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David J. Puglia - Review of Tim Flight, Basilisks and Beowulf: Monsters in the Anglo-Saxon World

David J. Puglia - Review of Tim Flight, Basilisks and Beowulf: Monsters in the Anglo-Saxon World


Long before the emergence of Bigfoot, big cats, or the Loch Ness Monster, Anglo-Saxon Britain was replete with legendary monsters. In Basilisks and Beowulf, Tim Flight asks why Anglo-Saxons were obsessed with monsters, both the ones lurking in foreign lands and those haunting the peripheries of their own isle. He finds that monsters served a significant function in demarcating civilization and wilderness in the Anglo-Saxon mind. While not a folkloristic study in the purist sense, the book has potential to be of use to folklorists and scholars engaged in legendary monster studies.

Flight pursues the Anglo-Saxon’s obsession with monsters through Old English texts, including literature, art, theology, and other extant resources. These surviving materials come from the cultural elite, of course, which makes commenting on the worldview of the common Anglo-Saxon man or woman difficult. Facing this unavoidable challenge, in at least some chapters, the author does appear to have tapped into authentic folk beliefs a millennium past. The Anglo-Saxons, it seems, feared what lurked in the far reaches of their cold, wet island: the very real bears, wolves, lynxes, adders, whales, wildcats, and wild boars, not to mention dragons and demons. This frightening natural world and its monstrous denizens existed in binary opposition to their fragile civilization.

In the wilds dwelled monsters, both proven to exist and legendary, associated with paganism, the devil, sin, and chaos. Humans wandering into that wilderness risked monster attack, if not transformation into monsters themselves. Monsters, too, could invade civilization, returning it to chaos, as when wolves made hunting forays into villages, dragons destroyed hamlets, or Grendel murdered revelers in Heorot. While folklorists will approach the book as a take-some, leave-some buffet, there are morsels that will whet their appetites. Most important is Flight’s attention to how real creatures came to be defined as monsters, including wolves and whales, tying into recent folkloristic inquiry into the “monsterizing” of real creatures and further banishing the now-spurned assumption that all legendary monsters are imaginary.

After an overview of Anglo-Saxon Britain, Flight begins with “Map Monsters,” his only chapter on monsters outside of Britain, where monsters as symbols of anti-civilization assisted Anglo-Saxons in defining their own civilization. Camels, elephants, and foreigners fit neatly with satyrs, basilisks, and other monsters to form this bestiary of otherness. In “Of Wolf and Man,” the author shows how wolves were said to inhabit those very areas of Britain most associated with the wilderness, such as wooded areas, and how they took on attributions of violence, hostility, and sin, perhaps unfairly. In “Hic Sunt Dracones,” Flight demonstrates the dragon’s connection to wilderness, to avarice, and to men themselves. In “Saints and Satanas,” the author considers supernatural demons rather than flesh-and-blood monsters, though he finds that these beings served much the same function. In “The Devil and the Deep Blue Sea,” the author examines whales, those leviathans that ruled the wilderness of the sea, a monster so wild it could not even momentarily cross into civilization (land) without dying. These initial chapters set the reader up for the two-chapter climax, which revisits Beowulf in light of the previous chapters. “Mearcstapan, Part One: The Grendelkin” and “Mearcstapan, Part Two: Beowulf and Others” consider Grendel and his mother as monsters before turning to the possibility of Beowulf as a monster himself.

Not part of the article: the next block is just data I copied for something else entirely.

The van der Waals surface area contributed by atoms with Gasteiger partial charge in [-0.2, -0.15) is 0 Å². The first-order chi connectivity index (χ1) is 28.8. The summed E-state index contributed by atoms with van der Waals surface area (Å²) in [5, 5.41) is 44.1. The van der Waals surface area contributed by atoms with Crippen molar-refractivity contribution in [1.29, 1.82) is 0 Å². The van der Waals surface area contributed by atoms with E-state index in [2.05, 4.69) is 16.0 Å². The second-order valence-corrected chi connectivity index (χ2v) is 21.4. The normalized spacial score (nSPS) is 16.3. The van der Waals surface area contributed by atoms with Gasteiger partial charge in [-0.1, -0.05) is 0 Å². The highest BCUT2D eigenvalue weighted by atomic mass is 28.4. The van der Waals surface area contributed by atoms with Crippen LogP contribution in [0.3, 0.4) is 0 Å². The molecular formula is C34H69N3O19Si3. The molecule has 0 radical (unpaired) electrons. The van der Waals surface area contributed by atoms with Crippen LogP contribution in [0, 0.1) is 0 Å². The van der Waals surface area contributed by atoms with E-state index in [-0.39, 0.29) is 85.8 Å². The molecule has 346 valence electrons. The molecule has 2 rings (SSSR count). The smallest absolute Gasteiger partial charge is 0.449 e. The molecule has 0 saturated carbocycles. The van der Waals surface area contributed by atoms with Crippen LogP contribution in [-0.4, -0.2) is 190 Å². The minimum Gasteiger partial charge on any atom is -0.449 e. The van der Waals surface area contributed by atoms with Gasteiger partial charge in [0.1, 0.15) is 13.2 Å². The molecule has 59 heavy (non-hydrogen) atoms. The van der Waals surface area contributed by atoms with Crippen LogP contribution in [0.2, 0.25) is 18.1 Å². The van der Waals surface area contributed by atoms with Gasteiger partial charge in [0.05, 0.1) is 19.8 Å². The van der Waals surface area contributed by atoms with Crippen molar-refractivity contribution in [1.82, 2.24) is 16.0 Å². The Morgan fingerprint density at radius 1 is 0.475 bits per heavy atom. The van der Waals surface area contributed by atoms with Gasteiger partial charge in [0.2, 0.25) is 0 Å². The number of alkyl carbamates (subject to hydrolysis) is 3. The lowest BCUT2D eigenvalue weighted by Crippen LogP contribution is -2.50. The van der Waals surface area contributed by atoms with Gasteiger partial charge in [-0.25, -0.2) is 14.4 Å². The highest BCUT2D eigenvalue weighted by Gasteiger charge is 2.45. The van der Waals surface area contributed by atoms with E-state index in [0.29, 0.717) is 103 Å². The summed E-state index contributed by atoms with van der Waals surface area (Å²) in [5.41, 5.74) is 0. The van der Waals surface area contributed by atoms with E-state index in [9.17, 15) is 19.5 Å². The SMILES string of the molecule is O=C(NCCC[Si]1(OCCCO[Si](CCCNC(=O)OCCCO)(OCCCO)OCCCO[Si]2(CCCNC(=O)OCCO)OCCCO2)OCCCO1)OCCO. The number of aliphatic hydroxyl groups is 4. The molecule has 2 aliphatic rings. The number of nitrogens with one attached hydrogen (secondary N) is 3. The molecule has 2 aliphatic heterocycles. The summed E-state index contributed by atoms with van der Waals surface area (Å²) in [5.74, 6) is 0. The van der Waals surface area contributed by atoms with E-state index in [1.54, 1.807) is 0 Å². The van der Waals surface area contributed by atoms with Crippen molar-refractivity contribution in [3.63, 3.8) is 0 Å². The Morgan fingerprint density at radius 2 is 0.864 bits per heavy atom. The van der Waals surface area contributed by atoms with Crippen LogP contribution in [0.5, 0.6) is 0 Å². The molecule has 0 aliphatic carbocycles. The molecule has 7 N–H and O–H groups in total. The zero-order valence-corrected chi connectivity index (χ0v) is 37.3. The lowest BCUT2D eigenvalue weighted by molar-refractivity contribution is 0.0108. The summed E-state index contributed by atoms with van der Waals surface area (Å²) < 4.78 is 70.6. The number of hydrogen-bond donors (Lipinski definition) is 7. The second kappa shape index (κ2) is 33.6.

Those not familiar with Anglo-Saxon Britain will finish the book with a new appreciation for an ancient culture, the monsters that haunted it, and their role in dividing civilization from wilderness. There are, of course, several aspects of the book that gave me pause. I dislike the book’s limiting fore title, Basilisks and Beowulf. A more accurate title would have been the simpler and to-the-point subtitle, Monsters in the Anglo-Saxon World. On the topic of the basilisk, I found the author’s decision to use the terms “dragon” and “basilisk” synonymously distracting. While I appreciated the author’s attention to the unique heritage of basilisks and dragons in Britain, because they are distinct traditions elsewhere, I found using the words interchangeably from sentence to sentence unnecessarily confusing, without adding additional value. Lastly, while not a fault nor blameworthy, the era’s bygone nature, its scant resources, and its non-existent informants necessitates plenty of conjecture. Though the author’s postulates are entertaining and provocative, they require a litany of “likely,” “presumably,” “perhaps,” “may be,” “it is most likely,” and “it is not impossible.”

Flight finds that monsters were, indeed, central to the Anglo-Saxon worldview. Standing in opposition to civilization, they helped define what it meant to be human and what it meant to be out of the wilds. The island of Britain remained mostly wild, betraying only the slightest hint of civilization, and monsters helped separate civilization from wilderness. For folklorists and legendary monster scholars, this book is a useful contribution to a growing corpus examining how we construct monsters, sometimes out of known creatures, and use them as symbols of fear, evil, or the unknown.

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[Review length: 817 words • Review posted on December 2, 2022]